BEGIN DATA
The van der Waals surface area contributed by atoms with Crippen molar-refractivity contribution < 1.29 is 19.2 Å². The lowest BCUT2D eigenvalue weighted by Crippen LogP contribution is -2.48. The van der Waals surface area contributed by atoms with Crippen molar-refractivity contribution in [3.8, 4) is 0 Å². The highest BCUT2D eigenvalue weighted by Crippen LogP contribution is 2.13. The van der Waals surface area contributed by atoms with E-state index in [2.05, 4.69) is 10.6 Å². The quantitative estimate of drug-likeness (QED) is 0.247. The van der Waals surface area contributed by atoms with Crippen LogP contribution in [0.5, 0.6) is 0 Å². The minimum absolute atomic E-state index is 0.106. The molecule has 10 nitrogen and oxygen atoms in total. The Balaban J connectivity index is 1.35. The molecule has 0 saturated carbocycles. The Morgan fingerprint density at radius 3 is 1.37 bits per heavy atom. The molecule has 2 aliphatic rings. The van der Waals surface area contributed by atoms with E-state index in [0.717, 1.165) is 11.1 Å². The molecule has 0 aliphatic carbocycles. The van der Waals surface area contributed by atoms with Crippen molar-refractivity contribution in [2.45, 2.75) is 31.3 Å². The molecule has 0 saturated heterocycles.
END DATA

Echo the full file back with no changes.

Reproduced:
The van der Waals surface area contributed by atoms with Crippen molar-refractivity contribution < 1.29 is 19.2 Å². The lowest BCUT2D eigenvalue weighted by Crippen LogP contribution is -2.48. The van der Waals surface area contributed by atoms with Crippen molar-refractivity contribution in [3.8, 4) is 0 Å². The highest BCUT2D eigenvalue weighted by Crippen LogP contribution is 2.13. The van der Waals surface area contributed by atoms with E-state index in [2.05, 4.69) is 10.6 Å². The quantitative estimate of drug-likeness (QED) is 0.247. The van der Waals surface area contributed by atoms with Crippen LogP contribution in [0.5, 0.6) is 0 Å². The minimum absolute atomic E-state index is 0.106. The molecule has 10 nitrogen and oxygen atoms in total. The Balaban J connectivity index is 1.35. The molecule has 0 saturated carbocycles. The Morgan fingerprint density at radius 3 is 1.37 bits per heavy atom. The molecule has 2 aliphatic rings. The van der Waals surface area contributed by atoms with E-state index in [0.717, 1.165) is 11.1 Å². The molecule has 0 aliphatic carbocycles. The van der Waals surface area contributed by atoms with Crippen molar-refractivity contribution in [2.45, 2.75) is 31.3 Å². The molecule has 0 saturated heterocycles.